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The Burden of the Nondiversifiable Risk of Entrepreneurship

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  • Robert E. Hall
  • Susan E. Woodward

Abstract

In the standard venture capital contract, entrepreneurs have a large fraction of equity ownership in the companies they found and are paid a sub-market salary by the investors who provide the money to develop the idea. The big rewards come only to those whose companies go public or are acquired on favorable terms, forcing entrepreneurs to bear a substantial burden of idiosyncratic risk. We study this burden in the case of high-tech companies funded by venture capital. Over the past 20 years, the typical venture-backed entrepreneur earned an average of $4.4 million from companies that succeeded in attracting venture funding. Entrepreneurs with a coefficient of relative risk aversion of two and with less than $0.7 million would be better off in a salaried position than in a startup, despite the prospect of an average personal payoff of $4.4 million and the possibility of payoffs over $1 billion. We conclude that startups attract entrepreneurs with lower risk aversion, higher initial assets, preferences for entrepreneurship over employment, and optimistic beliefs about the payoffs from their products.

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Bibliographic Info

Paper provided by National Bureau of Economic Research, Inc in its series NBER Working Papers with number 14219.

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Date of creation: Aug 2008
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Publication status: published as Robert E. Hall & Susan E. Woodward, 2010. "The Burden of the Nondiversifiable Risk of Entrepreneurship," American Economic Review, American Economic Association, vol. 100(3), pages 1163-94, June.
Handle: RePEc:nbr:nberwo:14219

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  1. Gompers, Paul & Kovner, Anna & Lerner, Josh & Scharfstein, David, 2010. "Performance persistence in entrepreneurship," Journal of Financial Economics, Elsevier, vol. 96(1), pages 18-32, April.
  2. Catherine Casamatta, 2003. "Financing and Advising: Optimal Financial Contracts with Venture Capitalists," Journal of Finance, American Finance Association, vol. 58(5), pages 2059-2086, October.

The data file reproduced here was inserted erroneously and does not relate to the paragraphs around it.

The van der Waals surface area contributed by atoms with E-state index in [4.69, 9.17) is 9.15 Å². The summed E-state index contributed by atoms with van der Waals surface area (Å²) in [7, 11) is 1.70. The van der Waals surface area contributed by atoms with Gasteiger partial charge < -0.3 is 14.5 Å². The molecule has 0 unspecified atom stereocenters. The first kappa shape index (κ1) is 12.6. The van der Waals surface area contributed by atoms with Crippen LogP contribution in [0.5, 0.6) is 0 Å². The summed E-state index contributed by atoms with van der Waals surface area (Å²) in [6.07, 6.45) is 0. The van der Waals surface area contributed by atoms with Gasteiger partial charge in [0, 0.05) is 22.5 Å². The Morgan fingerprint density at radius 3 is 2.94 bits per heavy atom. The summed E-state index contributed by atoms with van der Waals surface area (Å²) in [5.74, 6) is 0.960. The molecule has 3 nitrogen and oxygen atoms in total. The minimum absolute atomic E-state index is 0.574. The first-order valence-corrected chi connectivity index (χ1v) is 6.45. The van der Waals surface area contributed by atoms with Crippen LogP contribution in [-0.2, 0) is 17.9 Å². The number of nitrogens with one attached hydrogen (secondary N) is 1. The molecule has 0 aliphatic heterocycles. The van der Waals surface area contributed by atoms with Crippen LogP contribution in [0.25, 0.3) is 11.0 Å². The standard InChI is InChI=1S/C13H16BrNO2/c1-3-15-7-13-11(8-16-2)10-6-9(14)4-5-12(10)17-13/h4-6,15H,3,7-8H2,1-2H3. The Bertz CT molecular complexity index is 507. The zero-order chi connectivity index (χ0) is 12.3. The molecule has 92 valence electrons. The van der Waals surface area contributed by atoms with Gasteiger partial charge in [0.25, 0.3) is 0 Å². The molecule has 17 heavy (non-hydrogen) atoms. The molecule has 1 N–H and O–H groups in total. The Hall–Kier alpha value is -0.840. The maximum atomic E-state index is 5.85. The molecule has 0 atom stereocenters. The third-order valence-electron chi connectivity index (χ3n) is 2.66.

3. Repullo, R. & Suarez, J., 1998. "Venture Capital Finance: a Security Design Approach," Papers 9804, Centro de Estudios Monetarios Y Financieros-.
  4. Schmidt, Klaus M., 2003. "Convertible Securities and Venture Capital Finance," Munich Reprints in Economics 19769, University of Munich, Department of Economics.
  5. Schmidt, Klaus M., 1999. "Convertible Securities and Venture Capital Finance," CEPR Discussion Papers 2317, C.E.P.R. Discussion Papers.
  6. Robert E. Hall & Susan E. Woodward, 2007. "The Incentives to Start New Companies: Evidence from Venture Capital," NBER Working Papers 13056, National Bureau of Economic Research, Inc.
  7. Admati, Anat R & Pfleiderer, Paul, 1994. " Robust Financial Contracting and the Role of Venture Capitalists," Journal of Finance, American Finance Association, vol. 49(2), pages 371-402, June.
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Cited by:
  1. Wang, Chong & Wang, Neng & Yang, Jinqiang, 2012. "A unified model of entrepreneurship dynamics," Journal of Financial Economics, Elsevier, vol. 106(1), pages 1-23.
  2. Hui Chen & Jianjun Miao & Neng Wang, 2009. "Entrepreneurial Finance and Non-diversifiable Risk," NBER Working Papers 14848, National Bureau of Economic Research, Inc.
  3. Ramana Nanda & Matthew Rhodes-Kropf, 2012. "Innovation and the Financial Guillotine," Harvard Business School Working Papers 13-038, Harvard Business School, revised Dec 2012.
  4. Ross Levine & Yona Rubinstein, 2013. "Smart and Illicit: Who Becomes an Entrepreneur and Does it Pay?," NBER Working Papers 19276, National Bureau of Economic Research, Inc.
  5. Nanda, Ramana & Rhodes-Kropf, Matthew, 2013. "Investment cycles and startup innovation," Journal of Financial Economics, Elsevier, vol. 110(2), pages 403-418.
  6. Hvide, Hans K & Panos, Georgios, 2013. "Risk tolerance and entrepreneurship," CEPR Discussion Papers 9339, C.E.P.R. Discussion Papers.

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